Maoists potency down: 361 killed by ultras till October 31 vs 611 casualties in 2011

NEW DELHI: The tide may slowly be turning against Maoists, as the latest figures compiled by the home ministry suggest that 2012 could be the best year security forces have had against them since UPA government came to power in 2004. 361 civilians and security-men were killed by Maoists till October 31, against 509 casualties in the nearest corresponding period, and a total of 611 casualties in 2011. The statistics compiled by the home ministry ahead of the winter session of Parliament says the lowest casualties that the country has seen under UPA rule was 566 in 2004. It increased to 908 in 2009, and 1,005 in 2010.

The number of violent incidents involving Maoists dropped this year to 1,198 from 1,760 such incidents in 2011. “2012 could be the first time in nine years that could see number of people killed by Maoists below 500 and number of violent incidents below 1,500,” a senior home ministry official said. The home ministry report shows that states leading the recovery are Chhattisgarh and West Bengal. The casualties at the hands of Maoists in Chhattisgarh have halved – from 181 in the first ten months last year to just 93 this year. In 2010, 343 people were killed just in Chhattisgarh, including the 75 CRPF men killed by Maoists in Dantewada. In West Bengal, there has been a transformation under Mamata Banerjee’s rule as the home ministry report shows that there has been no casualty at the hands of Naxals in the state so far this year. 258 people had lost their lives to Naxals in West Bengal in 2010, prompting a massive counter-Naxal operation. The report shows there have been just six incidents of Naxal violence in West Bengal in 2012, compared to 92 in 2011 and 350 in 2010.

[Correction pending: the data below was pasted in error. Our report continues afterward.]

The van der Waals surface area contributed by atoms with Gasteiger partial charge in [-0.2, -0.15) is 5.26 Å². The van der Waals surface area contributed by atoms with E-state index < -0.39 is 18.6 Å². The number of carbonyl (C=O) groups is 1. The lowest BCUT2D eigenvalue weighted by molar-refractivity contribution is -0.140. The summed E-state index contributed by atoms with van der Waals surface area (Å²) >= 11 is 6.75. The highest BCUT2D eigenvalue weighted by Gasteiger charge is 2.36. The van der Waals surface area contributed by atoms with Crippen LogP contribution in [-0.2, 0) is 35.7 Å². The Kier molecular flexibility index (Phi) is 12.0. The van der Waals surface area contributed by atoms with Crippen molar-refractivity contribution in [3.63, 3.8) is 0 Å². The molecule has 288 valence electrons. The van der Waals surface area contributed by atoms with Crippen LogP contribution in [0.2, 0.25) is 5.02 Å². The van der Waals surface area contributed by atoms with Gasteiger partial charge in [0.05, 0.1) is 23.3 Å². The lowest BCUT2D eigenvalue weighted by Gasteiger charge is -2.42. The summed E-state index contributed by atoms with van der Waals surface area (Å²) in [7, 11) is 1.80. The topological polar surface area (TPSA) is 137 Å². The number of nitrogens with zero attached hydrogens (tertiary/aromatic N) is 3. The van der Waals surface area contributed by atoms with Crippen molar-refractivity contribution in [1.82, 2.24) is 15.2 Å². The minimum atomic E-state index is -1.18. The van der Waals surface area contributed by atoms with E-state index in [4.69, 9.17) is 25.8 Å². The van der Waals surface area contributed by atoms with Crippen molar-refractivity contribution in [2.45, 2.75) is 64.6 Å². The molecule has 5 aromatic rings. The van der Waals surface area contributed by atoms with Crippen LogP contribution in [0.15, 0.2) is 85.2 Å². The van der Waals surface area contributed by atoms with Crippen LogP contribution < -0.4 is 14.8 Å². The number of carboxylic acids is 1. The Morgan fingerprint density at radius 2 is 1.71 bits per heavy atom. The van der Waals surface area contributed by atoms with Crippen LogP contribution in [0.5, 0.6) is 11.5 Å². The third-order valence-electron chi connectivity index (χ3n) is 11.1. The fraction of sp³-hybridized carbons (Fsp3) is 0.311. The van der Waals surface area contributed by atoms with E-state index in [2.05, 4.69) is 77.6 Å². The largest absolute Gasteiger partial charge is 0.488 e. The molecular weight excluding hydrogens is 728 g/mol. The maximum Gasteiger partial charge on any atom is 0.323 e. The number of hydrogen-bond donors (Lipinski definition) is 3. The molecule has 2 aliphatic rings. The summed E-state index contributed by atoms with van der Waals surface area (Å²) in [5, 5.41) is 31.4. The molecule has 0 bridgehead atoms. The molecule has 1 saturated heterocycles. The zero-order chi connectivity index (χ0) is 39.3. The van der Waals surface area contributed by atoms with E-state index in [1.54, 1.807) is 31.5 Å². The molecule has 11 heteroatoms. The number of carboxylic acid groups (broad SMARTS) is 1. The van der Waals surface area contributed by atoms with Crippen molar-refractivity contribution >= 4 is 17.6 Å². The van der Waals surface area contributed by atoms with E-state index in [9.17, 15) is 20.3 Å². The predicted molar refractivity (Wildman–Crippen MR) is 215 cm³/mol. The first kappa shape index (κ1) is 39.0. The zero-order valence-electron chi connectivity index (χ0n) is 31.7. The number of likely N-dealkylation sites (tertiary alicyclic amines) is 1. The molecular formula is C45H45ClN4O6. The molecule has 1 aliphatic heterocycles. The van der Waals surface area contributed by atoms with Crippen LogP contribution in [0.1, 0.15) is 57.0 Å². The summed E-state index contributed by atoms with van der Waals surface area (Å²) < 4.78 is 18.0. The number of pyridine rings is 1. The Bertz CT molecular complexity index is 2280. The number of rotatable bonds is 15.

The situation is also comparatively better in Nitish Kumar’s Bihar, where the number of violent incidents have dropped from 316, last year, to only 145, while the casualties have also dropped from 63 last year to 39 in 2012. 374 Maoists have been arrested in Bihar this year, the MHA report shows. However, the situation in Jharkhand and Maharashtra continues to be a headache for the government with both casualties and violence showing no sign of abating. Out of the 361 casualties in all Naxal-affected states this year, 137 have been in Jharkhand alone, which also reported the highest number of violent incidents, 407, by Naxals. Violence has also increased in Maharashtra this year, while there has been a status quo in the Naxalite situation in Odisha as far as the count of casualties is concerned. K Vijay Kumar, who was chief of CRPF till September 30, 2012, and who led the anti-Naxal operations since October 2010, told ET that there was definitely a turnaround.

“In the last few years, security forces have consolidated in many areas which were under the control of the Naxals and drop in violence and casualties is a sign that central armed forces like CRPF and BSF have much better coordination with the state police forces now. There has been a turnaround in states like West Bengal with Naxals losing control over areas there, while Bihar has also seen positive developments,” Kumar said. He, however, cautioned that a drop in violence could also mean a ‘strategic retreat’ on the part of Naxals in the wake of action from security forces.

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